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Breakfast forward

Grab-and-go fuels the morning customer.

The industry’s giants are in full battle mode, with Taco Bell, McDonald’s, Burger King and other QSRs publicly duking it out for a bigger piece of the $30 billion breakfast pie. According to the Breakfast Insights for Champions report released last month by Food Genius, a research company in Chicago, the availability of breakfast away from home has increased 13 percent in just the last nine months; today, breakfast is available at almost half of restaurant locations nationwide. The quick-service segment is the most active, confirms the report, while casual and fine dining are significantly underrepresented.

So what exactly are consumers looking for when they stop by a QSR or fast-casual restaurant in the morning? During the week, speed and portability rule, finds the 2013 Breakfast Consumer Trend Report published by Chicago research firm Technomic. Customers grabbing breakfast to go want a handheld option that they can eat in the car or at their desk.

Breakfast sandwiches still are the most popular breakfast item, appearing on some 42 percent of menus, says Food Genius. But inventive restaurant operators are taking the a.m. sandwich in new directions—or abandoning the bread all together.

Pizza for breakfast

Though atypical for a pizza concept, 19-unit fast casual Uncle Maddio’s is testing a breakfast program in its Charlotte, N.C., location. “A large number of people pass through the Bank of America building where we’re located, and the Chick-fil-A next door does a lot of breakfast, so we wanted to try it,” says Alex Cook, vice president of operations, research and development and corporate training.

Pizza is not a usual breakfast choice, so Cook developed a commuter-friendly alternative called the Break-Zone ($3.99). Like a calzone, fresh pizza dough is folded to enclose a filling that includes scrambled eggs, cheese and ingredients such as bacon, sausage, onions and peppers. Everything except the eggs already existed in Uncle Maddio’s inventory.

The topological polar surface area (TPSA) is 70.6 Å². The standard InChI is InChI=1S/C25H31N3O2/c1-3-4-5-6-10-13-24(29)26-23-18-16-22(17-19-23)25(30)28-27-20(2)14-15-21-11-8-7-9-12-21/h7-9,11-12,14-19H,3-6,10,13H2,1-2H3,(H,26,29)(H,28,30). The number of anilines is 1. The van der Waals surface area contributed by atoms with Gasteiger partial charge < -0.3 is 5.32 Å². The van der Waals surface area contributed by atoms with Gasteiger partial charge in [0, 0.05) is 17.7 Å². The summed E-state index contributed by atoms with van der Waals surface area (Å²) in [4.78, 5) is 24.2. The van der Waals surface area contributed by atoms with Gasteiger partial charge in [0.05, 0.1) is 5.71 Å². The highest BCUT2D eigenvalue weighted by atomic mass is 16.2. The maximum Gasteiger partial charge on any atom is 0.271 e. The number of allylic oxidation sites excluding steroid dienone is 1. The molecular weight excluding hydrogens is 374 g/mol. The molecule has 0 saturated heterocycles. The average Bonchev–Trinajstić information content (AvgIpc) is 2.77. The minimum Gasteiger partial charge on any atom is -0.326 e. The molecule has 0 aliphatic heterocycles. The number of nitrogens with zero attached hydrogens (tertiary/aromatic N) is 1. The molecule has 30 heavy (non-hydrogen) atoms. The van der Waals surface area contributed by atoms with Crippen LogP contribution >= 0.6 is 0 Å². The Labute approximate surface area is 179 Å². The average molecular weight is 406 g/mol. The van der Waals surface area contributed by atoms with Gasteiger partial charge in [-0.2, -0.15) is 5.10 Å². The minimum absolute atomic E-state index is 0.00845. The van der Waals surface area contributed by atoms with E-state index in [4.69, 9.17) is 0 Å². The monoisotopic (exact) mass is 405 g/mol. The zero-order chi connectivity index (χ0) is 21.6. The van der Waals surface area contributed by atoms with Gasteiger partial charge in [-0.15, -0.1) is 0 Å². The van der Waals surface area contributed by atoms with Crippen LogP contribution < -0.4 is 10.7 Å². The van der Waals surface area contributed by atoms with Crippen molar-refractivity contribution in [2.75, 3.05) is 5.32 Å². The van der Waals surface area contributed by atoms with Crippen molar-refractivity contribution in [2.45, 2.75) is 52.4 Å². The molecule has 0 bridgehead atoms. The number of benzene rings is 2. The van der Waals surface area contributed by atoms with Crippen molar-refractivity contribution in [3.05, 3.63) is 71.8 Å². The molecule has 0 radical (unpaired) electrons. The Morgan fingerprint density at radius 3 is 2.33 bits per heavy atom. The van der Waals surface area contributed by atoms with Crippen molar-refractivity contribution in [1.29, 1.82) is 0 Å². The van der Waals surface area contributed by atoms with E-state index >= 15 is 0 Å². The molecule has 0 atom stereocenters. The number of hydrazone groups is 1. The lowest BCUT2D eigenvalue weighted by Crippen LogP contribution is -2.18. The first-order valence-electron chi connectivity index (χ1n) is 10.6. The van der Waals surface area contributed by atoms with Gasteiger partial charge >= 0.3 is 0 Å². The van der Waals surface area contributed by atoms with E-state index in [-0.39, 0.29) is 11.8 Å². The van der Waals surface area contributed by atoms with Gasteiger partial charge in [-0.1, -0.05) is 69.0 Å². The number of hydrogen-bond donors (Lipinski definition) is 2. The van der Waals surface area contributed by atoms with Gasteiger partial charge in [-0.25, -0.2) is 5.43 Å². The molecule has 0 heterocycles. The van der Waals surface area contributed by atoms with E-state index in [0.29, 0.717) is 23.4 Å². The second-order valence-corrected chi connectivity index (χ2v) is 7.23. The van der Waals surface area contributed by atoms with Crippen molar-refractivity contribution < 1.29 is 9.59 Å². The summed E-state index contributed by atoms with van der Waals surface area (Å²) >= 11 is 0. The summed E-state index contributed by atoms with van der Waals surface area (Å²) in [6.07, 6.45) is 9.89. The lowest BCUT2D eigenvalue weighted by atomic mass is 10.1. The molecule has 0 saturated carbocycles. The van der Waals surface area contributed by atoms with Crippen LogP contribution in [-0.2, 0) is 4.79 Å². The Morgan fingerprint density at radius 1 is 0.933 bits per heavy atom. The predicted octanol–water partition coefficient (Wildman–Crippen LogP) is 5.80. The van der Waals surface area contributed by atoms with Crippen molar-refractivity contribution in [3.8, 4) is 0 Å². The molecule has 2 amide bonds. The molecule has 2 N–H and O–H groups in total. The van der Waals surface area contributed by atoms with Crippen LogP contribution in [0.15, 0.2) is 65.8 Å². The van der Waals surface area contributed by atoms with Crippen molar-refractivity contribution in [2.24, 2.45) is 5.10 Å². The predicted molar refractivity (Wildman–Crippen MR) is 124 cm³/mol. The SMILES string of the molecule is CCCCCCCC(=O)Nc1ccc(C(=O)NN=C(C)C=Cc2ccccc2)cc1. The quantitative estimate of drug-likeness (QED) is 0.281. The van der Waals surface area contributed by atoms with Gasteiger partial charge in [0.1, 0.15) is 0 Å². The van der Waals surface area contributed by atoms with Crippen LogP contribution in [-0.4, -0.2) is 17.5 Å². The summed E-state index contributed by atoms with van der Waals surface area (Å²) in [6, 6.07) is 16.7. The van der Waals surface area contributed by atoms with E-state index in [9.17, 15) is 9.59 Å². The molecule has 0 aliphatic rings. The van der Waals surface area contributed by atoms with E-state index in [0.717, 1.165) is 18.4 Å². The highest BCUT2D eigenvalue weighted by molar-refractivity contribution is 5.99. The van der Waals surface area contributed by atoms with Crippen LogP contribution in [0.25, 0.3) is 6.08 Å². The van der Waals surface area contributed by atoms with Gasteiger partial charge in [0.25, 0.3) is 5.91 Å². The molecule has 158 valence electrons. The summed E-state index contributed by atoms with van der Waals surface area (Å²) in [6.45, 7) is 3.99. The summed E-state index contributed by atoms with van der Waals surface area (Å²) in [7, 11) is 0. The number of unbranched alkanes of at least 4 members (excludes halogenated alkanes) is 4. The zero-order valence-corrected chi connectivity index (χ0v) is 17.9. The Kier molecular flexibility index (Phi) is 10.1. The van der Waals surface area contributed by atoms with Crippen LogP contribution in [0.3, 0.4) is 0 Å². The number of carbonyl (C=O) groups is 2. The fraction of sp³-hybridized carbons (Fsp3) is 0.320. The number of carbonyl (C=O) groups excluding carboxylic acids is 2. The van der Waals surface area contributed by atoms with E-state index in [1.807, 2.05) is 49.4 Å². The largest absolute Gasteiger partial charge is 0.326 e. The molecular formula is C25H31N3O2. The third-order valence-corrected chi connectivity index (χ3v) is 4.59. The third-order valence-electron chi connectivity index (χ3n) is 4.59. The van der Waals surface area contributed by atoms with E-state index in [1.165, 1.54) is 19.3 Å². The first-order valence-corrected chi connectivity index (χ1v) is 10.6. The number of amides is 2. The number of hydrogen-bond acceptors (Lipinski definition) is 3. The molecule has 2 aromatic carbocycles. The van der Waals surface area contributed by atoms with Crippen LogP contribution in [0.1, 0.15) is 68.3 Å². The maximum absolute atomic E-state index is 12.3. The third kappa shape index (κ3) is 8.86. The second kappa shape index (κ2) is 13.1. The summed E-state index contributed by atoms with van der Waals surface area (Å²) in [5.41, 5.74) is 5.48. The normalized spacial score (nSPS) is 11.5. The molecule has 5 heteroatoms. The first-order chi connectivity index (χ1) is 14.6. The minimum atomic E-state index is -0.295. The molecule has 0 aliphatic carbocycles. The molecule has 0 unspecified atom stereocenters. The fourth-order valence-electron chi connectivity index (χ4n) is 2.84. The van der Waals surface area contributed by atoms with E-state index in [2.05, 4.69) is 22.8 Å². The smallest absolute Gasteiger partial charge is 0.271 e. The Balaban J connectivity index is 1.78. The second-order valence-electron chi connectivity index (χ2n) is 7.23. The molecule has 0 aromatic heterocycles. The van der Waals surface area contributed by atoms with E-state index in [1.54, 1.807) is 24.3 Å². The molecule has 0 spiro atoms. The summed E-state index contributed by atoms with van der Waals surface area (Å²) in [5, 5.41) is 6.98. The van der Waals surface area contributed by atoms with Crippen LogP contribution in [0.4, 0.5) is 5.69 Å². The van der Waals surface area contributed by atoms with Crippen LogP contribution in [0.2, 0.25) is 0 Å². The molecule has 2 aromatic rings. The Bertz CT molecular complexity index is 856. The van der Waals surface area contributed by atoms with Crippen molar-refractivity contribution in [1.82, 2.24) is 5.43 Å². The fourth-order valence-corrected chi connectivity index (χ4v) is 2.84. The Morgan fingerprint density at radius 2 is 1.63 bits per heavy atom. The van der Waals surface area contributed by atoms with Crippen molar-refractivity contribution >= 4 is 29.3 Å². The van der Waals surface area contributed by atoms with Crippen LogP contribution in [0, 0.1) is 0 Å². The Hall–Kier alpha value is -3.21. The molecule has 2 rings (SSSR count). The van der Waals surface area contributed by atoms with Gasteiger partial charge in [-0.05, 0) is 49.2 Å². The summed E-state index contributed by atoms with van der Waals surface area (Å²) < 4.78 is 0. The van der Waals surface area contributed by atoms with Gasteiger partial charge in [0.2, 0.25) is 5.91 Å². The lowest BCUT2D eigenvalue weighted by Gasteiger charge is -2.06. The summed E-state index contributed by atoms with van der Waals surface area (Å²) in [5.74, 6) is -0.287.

“The Break-Zones are all prepared and baked to order and ready in 4 to 5 minutes,” says Cook. The new menu—which 85 percent of customers order to go—also includes breakfast pizza and panini. In four months, breakfast business in Charlotte is trending positively and consistently every week, Cook says, and Uncle Maddio’s plans to expand the menu to airport locations. “The biggest challenge is getting people to realize that a pizza concept can align with breakfast,” he says, adding that the Charlotte crew is promoting the meal through coupons and POS materials.

A healthy start

Dallas-based Corner Bakery Cafe already is aligned with breakfast, but the menu is ever evolving at its 167 locations. “We always look at portability when developing breakfast items,” says Ric Scicchitano, senior V.P. of food and beverage. “Monday to Friday breakfast is all about convenience.” Health also is key. “At least one in four culinary decisions has to have a healthy twist,” he adds.

The two come together in Corner Bakery’s top-selling Power Panini Thins. The three versions—Applewood Smoked Bacon, Chicken Apple Sausage and Avocado and Spinach ($3.50 to $4.25)—are grilled on thinly sliced whole-grain bread and boast 22 grams of protein. They’re filled with scrambled eggs and have less cheese and carbs than the chain’s traditional breakfast panini. An option with gluten-free bread is coming soon. The chain also launched two new breakfast smoothies in April.

Breakfast in a bowl

Oatmeal has become a widespread breakfast option at QSRs and fast casuals. Now grab-and-go bowls are moving beyond hot cereal. On-The- Fly, the takeout arm of the 13-unit Flying Biscuit Café headquartered in Atlanta, does offer a selection of breakfast sandwiches on made-from-scratch biscuits, but its Creamy Dreamy Breakfast Bowls ($4.99 to $5.99 with a biscuit) are the most popular to-go item. The bowls are made with grits, prepared with light cream and white cheddar cheese, then topped with chicken sausage, bacon, shrimp or fried green tomatoes. For $2.50 more, customers can order a combo meal that includes a side of potatoes or fruit and a beverage. “The combos not only offer our customers good value, they boost the breakfast ticket,” says Fuller. Since breakfast is served all day and breakfast items account for 70 percent of sales, that extra $2.50 can be a good chunk of change.

Breakfast bowls are an appealing way to menu health, says Sabrina De Sousa, partner in New York City’s 20-seat Dimes cafe, where 25 to 30 percent of business is takeout. Her Brazilian heritage prompted De Sousa to create several acai breakfast bowls ($8.50 each), made with the high-antioxidant acai berries native to Brazil. The Strawberry Acai bowl, for example, is a blend of strawberries, acai and bananas, topped with housemade granola and bee pollen. Another Dimes breakfast item is Chia Pudding ($8), made with chia seeds soaked in mashed bananas and almond milk. “Both have turned into real crowd-pleasers,” says De Sousa. 

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